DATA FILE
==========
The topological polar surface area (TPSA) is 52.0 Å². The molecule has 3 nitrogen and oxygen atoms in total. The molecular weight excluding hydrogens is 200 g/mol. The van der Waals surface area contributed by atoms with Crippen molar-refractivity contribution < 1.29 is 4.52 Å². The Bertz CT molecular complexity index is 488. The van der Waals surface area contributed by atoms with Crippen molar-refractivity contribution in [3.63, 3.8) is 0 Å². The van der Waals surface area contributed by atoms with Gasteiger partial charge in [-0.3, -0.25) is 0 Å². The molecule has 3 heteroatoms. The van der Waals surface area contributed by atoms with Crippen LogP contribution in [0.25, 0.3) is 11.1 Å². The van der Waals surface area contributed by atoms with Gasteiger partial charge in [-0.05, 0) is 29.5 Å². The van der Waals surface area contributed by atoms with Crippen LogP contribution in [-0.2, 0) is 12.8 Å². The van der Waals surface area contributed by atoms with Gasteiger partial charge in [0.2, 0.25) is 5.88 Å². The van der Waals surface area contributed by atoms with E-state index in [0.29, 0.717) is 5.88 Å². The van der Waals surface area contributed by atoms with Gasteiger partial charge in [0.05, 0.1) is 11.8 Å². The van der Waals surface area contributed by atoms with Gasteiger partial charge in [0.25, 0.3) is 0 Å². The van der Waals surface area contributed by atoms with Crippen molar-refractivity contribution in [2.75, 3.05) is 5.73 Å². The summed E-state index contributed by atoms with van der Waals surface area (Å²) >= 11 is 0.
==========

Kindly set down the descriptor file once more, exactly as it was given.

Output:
The topological polar surface area (TPSA) is 52.0 Å². The molecule has 3 nitrogen and oxygen atoms in total. The molecular weight excluding hydrogens is 200 g/mol. The van der Waals surface area contributed by atoms with Crippen molar-refractivity contribution < 1.29 is 4.52 Å². The Bertz CT molecular complexity index is 488. The van der Waals surface area contributed by atoms with Crippen molar-refractivity contribution in [3.63, 3.8) is 0 Å². The van der Waals surface area contributed by atoms with Gasteiger partial charge in [-0.3, -0.25) is 0 Å². The molecule has 3 heteroatoms. The van der Waals surface area contributed by atoms with Crippen LogP contribution in [0.25, 0.3) is 11.1 Å². The van der Waals surface area contributed by atoms with Gasteiger partial charge in [-0.05, 0) is 29.5 Å². The van der Waals surface area contributed by atoms with Crippen LogP contribution in [-0.2, 0) is 12.8 Å². The van der Waals surface area contributed by atoms with Gasteiger partial charge in [0.2, 0.25) is 5.88 Å². The van der Waals surface area contributed by atoms with E-state index in [0.29, 0.717) is 5.88 Å². The van der Waals surface area contributed by atoms with Gasteiger partial charge in [0.05, 0.1) is 11.8 Å². The van der Waals surface area contributed by atoms with Gasteiger partial charge in [0.25, 0.3) is 0 Å². The van der Waals surface area contributed by atoms with Crippen molar-refractivity contribution in [2.75, 3.05) is 5.73 Å². The summed E-state index contributed by atoms with van der Waals surface area (Å²) >= 11 is 0.